GPhC say pharmacists should be able to independently prescribe upon registration

 

The General Pharmaceutical Council (GPhC) Council has agreed on the overall direction of the review of the standards for initial education and training of pharmacists and the next steps to finalise and implement the standards.

 

At the November meeting, the Council reviewed the current draft of the standards.

 

Council members Rose Marie Parr and Arun Midha, who are jointly chairing the Advisory Group on the standards, gave an update on the feedback and key issues discussed at the group’s meeting earlier this month.  The Advisory Group includes representatives from a wide range of stakeholders, including universities, employers, student representatives and statutory education bodies.

 

Rose Marie and Arun also highlighted the areas where further drafting is taking place in response to the Advisory Group’s feedback.

 

The further work underway includes:

 

  • Reviewing some of the levels and headings in the learning outcomes to ensure these are right, with a particular focus on the progression from year four to five and then to post-registration.
  • Making sure the elements of the standards relating to independent prescribing are appropriately woven through the five years of education and training.
  • Setting out the respective roles and accountabilities of the different organisations in relation to the Foundation training year more clearly within the standards.

 

The GPhC is continuing to work closely with key stakeholders, including the Pharmacy Schools Council and the statutory national education bodies, to inform the final drafting. The Council noted the generous offers of assistance from stakeholders to help with this.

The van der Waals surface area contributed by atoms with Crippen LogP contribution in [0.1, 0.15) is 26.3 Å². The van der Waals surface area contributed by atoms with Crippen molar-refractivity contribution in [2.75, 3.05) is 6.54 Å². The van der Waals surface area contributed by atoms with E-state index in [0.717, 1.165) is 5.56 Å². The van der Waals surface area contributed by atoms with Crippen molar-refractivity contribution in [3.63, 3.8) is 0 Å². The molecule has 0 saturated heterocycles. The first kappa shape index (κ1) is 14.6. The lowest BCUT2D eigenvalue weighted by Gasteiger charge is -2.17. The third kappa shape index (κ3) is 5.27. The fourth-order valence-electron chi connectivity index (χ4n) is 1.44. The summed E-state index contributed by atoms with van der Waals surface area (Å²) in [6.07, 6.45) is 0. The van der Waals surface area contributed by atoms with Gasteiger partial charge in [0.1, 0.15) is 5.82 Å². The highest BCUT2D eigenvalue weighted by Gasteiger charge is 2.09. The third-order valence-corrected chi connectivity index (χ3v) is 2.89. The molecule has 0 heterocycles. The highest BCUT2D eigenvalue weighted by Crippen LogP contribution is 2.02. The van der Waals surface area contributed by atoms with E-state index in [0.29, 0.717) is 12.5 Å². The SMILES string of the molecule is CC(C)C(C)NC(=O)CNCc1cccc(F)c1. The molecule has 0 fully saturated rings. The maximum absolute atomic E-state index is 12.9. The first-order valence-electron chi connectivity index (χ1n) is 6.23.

It was agreed at the meeting that the Council would consider the final draft of the standards at the December Council meeting, once this work has been completed.

 

Council members also agreed that the GPhC needs to work with the Advisory Group to develop a transition plan for how and when the standards would be implemented. There was clear support for the standards being implemented as part of an iterative process and that changes, including to support the aim that pharmacists can independently prescribe from the point of registration, should be implemented at the earliest possible opportunity.

 

Nigel Clarke, Chair of the GPhC, said:

 

“These new standards will transform the education and training of pharmacists, so they will be able to play a much greater role in providing clinical care to patients and the public from their first day on the register.

 

“There is real momentum and support behind the standards from our Council and from the Advisory Group. We are working with pace and ambition to finalise the standards and working closely with everyone involved to develop a practical and realistic transition plan to implement them.

 

“We are very grateful for the hugely collaborative and collegiate approach that stakeholders have taken in working with us to finalise the standards. There is a real willingness to work together to make this happen, whilst recognising that there are still challenges to overcome.

 

“There was a clear steer from our Council that the standards should be implemented in a way that enables improvements to happen as soon as possible to meet the current and future needs of patients and the public.  This includes considering the earliest possible time when newly-registered pharmacists would be able to prescribe, taking account of the knowledge and skills they will be developing and the necessary assurances for patient safety.”

 

 

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